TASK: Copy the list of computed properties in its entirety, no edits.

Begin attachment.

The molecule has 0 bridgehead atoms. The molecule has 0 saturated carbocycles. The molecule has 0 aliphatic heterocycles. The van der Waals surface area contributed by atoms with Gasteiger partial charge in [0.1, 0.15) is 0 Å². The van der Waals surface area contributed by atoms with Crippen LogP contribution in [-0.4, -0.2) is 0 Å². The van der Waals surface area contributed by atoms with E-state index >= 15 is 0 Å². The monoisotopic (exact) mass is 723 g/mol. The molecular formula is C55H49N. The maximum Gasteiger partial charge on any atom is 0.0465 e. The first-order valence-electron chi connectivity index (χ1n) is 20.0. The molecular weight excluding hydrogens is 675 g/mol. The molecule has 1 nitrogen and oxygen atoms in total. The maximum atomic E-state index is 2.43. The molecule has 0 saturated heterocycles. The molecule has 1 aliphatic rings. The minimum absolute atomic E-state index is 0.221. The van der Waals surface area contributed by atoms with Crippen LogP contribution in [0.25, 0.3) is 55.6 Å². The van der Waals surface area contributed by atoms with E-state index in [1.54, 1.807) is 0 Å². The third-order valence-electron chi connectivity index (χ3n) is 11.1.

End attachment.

The molecule has 0 bridgehead atoms. The molecule has 0 saturated carbocycles. The molecule has 0 aliphatic heterocycles. The van der Waals surface area contributed by atoms with Gasteiger partial charge in [0.1, 0.15) is 0 Å². The van der Waals surface area contributed by atoms with Crippen LogP contribution in [-0.4, -0.2) is 0 Å². The van der Waals surface area contributed by atoms with E-state index >= 15 is 0 Å². The monoisotopic (exact) mass is 723 g/mol. The molecular formula is C55H49N. The maximum Gasteiger partial charge on any atom is 0.0465 e. The first-order valence-electron chi connectivity index (χ1n) is 20.0. The molecular weight excluding hydrogens is 675 g/mol. The molecule has 1 nitrogen and oxygen atoms in total. The maximum atomic E-state index is 2.43. The molecule has 0 saturated heterocycles. The molecule has 1 aliphatic rings. The minimum absolute atomic E-state index is 0.221. The van der Waals surface area contributed by atoms with Crippen LogP contribution in [0.25, 0.3) is 55.6 Å². The van der Waals surface area contributed by atoms with E-state index in [1.54, 1.807) is 0 Å². The third-order valence-electron chi connectivity index (χ3n) is 11.1.